High costs and budget cuts at the historically black college in Princess Anne caused football to be eliminated after the 1979 season.
But a passionate group of alumni and university staff called Hawks For Football has worked for more than a decade to resurrect the program, and is hopeful that now is the time for a revival, with a new school president and the university’s partnership in a feasibility study.
Results of the study — which will show whether or not the school can support a football program — are expected in two to three weeks. If successful, a commission will be put together to see when the team will begin play. Hawks For Football hopes to field a team within the next four years.
“Football was the number one,” said Boozer, who as a member of the New York Jets was one of five Hawks to play in Super Bowl III. “It was a small community, but they were totally behind the football team.”
Joanne Johnson-Shaw, the spokeswoman for Hawks For Football, said a football program would fill a major void, not only for the university but for the community.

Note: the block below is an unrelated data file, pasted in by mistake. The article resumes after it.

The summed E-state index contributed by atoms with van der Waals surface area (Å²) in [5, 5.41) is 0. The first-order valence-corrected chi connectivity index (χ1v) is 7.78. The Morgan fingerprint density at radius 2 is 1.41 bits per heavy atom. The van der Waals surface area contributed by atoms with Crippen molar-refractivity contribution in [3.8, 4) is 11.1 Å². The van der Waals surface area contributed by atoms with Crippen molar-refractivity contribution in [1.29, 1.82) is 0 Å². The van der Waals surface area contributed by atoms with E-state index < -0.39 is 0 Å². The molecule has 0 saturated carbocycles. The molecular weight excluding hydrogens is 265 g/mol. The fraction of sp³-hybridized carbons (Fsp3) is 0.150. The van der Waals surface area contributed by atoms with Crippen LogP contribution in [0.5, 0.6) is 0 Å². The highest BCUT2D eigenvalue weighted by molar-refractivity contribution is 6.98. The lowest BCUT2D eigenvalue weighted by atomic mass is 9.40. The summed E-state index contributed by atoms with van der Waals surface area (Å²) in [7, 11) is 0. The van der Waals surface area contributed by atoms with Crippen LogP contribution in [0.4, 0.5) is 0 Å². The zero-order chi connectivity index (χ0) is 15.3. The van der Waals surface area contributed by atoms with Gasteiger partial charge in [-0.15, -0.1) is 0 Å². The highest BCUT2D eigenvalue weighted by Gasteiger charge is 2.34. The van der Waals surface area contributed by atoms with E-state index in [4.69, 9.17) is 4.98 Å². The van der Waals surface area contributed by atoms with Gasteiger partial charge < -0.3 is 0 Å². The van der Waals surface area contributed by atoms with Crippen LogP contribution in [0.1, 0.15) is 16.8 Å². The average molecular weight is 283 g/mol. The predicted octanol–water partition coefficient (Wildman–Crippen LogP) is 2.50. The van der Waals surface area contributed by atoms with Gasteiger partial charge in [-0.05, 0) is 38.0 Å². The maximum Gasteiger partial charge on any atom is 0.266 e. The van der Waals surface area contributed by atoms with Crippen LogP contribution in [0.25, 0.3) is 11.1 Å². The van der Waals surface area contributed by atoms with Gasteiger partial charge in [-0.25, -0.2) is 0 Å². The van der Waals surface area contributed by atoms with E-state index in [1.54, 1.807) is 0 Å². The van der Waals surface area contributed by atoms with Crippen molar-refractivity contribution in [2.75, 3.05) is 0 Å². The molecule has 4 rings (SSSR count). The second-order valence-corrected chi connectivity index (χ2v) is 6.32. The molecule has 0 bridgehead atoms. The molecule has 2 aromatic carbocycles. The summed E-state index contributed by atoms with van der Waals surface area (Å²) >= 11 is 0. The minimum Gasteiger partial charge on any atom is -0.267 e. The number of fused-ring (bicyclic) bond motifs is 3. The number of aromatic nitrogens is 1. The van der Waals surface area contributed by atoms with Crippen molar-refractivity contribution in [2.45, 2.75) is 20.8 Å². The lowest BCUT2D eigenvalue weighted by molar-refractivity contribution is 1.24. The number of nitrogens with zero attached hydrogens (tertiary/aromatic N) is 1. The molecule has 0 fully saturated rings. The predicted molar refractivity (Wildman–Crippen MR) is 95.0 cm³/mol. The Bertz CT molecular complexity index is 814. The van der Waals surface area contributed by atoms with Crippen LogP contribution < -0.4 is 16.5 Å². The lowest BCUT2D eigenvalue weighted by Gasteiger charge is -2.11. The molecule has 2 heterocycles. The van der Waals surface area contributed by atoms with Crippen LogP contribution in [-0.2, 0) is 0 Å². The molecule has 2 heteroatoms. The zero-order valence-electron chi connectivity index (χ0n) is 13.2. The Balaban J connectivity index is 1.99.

She said thousands of the school’s students leave the campus during fall weekends in order to attend homecoming celebrations and football games at other black colleges. The influx of students from other colleges to attend UMES’s homecoming would provide an economic base for Princess Anne businesses, Johnson-Shaw said.
The program’s historical dominance was started by Coach Vernon “Skip” McCain. Along with the football team, McCain coached the basketball team and was the school’s athletic director. From 1948 to 1963 he compiled a 101-16-5 record and was named coach of the year in 1950 by the Washington Pigskin Club.
The Hawks sent nearly 30 players to the NFL. Prominent alumni include former Redskins Mack Alston and Johnny Sample and NFL Hall of Famer Art Shell of Oakland.
“When you talk about winning, we just had a passion around athletics,” Johnson-Shaw said. “There is a pride and a spirit and a love that comes from that and no other sport brings it.”
Johnson-Shaw graduated from UMES in 1972 and her daughter, Stacey, will be a junior this fall. Her daughter asked Johnson-Shaw why she didn’t tell her the school didn’t have a football team. “What do you think I’ve been trying to do all these years?” she replied.
University President Dr. Juliette B. Bell said it’s important that the school takes its time with a decision like this. She took over for interim president Mortimer Neufville on July 1 and is still gathering information herself.